In today's digital, technology-driven marketplace, a company's greatest competitive advantage is its ability to offer an incredible customer experience. But delivering that starts in what, on first blush, seems like an unlikely place: with your software development teams.
"We've all been there, right? You're trying to do your job, get work done and the software you're using isn't working right. Or it has a glitch or a bug that you have to work around. Or it doesn't have quite the right set of features for your needs, though it might be close. It makes everything more frustrating, more difficult, and then you're not working efficiently or effectively," says Greg Law, CEO and co-founder of software quality startup Undo.
That means you're not delivering on customers' needs and demands as well as you could, and that's a huge problem. Today's hyperconnected, social-media saturated media landscape means customers can easily vent those frustrations to the market at large with a few keystrokes, which can have a direct impact on your bottom line.
Keeping your software developers happy, engaged and working productively has a direct correlation to the happiness of your customers, Law says, and that leads to better business outcomes.
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"Human beings need very high levels of precision, focus and concentration to be able to write quality code, and they need freedom to be creative and express themselves. They need to be empowered to make their own decisions, they need a comfortable atmosphere, and they have to have the resources easily available to do their job well," Law says.
Happy, engaged software developers can produce high-quality results, which impacts everyone else involved in the development, delivery, marketing and sales of the product, too, he says; it's a lot easier to market and sell a quality product that fulfills a customer need, and it's a lot more attractive to the market.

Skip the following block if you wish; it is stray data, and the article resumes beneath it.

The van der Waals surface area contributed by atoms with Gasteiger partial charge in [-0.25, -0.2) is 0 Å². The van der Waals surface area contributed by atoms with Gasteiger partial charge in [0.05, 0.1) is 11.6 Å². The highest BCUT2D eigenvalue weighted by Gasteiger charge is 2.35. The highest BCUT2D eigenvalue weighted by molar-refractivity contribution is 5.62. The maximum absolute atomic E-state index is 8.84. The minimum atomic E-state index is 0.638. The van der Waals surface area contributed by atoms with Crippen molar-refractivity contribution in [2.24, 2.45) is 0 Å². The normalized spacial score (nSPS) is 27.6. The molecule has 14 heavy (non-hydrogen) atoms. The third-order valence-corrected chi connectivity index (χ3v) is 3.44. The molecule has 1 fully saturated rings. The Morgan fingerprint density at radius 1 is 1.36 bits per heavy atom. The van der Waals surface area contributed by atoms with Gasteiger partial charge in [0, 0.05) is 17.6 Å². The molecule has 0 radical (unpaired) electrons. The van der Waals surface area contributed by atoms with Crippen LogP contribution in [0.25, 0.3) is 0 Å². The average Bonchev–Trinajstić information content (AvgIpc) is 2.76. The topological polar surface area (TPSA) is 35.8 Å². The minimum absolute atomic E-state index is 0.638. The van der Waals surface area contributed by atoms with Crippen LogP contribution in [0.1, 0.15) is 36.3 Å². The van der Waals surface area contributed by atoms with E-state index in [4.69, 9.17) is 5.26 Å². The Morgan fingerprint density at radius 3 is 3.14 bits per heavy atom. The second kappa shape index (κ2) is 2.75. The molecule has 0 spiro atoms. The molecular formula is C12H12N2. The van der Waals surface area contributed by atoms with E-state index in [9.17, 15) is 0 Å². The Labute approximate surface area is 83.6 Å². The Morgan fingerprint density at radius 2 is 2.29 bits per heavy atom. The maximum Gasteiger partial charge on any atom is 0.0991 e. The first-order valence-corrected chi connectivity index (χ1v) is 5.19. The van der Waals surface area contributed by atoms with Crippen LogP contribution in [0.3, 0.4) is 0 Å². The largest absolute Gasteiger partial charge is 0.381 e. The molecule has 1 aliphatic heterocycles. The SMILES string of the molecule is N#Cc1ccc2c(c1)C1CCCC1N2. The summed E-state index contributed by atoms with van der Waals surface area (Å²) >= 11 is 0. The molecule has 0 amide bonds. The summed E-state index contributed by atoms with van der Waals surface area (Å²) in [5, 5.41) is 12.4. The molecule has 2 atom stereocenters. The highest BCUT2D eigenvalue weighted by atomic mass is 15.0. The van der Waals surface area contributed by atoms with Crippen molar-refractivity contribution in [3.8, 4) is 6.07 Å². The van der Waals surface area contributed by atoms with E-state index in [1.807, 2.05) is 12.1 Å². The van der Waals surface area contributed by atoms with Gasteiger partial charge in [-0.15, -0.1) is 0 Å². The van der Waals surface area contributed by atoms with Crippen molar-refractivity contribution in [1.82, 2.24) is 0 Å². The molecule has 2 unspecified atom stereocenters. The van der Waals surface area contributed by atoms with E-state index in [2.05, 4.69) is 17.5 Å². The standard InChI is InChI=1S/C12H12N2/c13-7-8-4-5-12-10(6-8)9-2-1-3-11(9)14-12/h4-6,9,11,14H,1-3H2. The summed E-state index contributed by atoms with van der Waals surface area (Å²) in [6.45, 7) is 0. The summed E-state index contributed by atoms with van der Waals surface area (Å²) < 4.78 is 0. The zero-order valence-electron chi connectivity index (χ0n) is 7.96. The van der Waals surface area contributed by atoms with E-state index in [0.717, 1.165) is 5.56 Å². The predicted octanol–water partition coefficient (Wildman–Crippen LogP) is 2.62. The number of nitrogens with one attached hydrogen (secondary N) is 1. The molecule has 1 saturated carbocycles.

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The royal treatment
The savviest companies understand this, and it's why, in a tight IT talent market, software developers are treated like royalty; lucrative salaries, the ability to work remotely, perks like on-site massage, catered food, unlimited PTO and the like, says Law.
The companies who "get it" and treat their people well are necessarily going to see a return on that investment by attracting the elite tech talent; while these kinds of benefits and perks may seem excessive, they are paying long-term dividends, he says.
"A software developer who's even just a little bit better than the competition can result in exponential non-linear returns on whatever investment you make. It's somewhat akin to professional sports, in that even if your talent's just one percent better, that translates to a huge advantage," he says.
Organizations that aren't willing to make these investments are fooling themselves, says Chris O'Malley, CEO of mainframe technology services company Compuware. It's nearly impossible to luck out and find these specialized skills and abilities through outsourcing, so if you want to compete, you have to up the ante. Even startups with limited budgets can offer things that are attractive to developers, so it's not entirely about compensation, O'Malley says.
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"CIOs have to understand how this market has evolved and adjust... These developers are essential to your ability to compete, so you need to be able to raise the ante and invest in these developer resources, especially in this area! The environment in which the work is done matters. They want interesting things to do and the nature of the work counts just as much as how much they're paid," he says.
That's been true for Law's as well. He says as a startup, the company can't always go head-to-head with larger competitors on salary, but that a startup atmosphere, new and innovative projects and the ability to make a demonstrable difference to customers and the world at large have helped attract elite talent. And that, above all, correlates to a great customer experience.
"You have to be inventive, innovative and figure out ways to make this work and differentiate yourselves to create raving happy customers, because if you don't, you're doing a disservice to your company, you're doing a disservice to your customers and to your developers, and it's suicide," O'Malley says.
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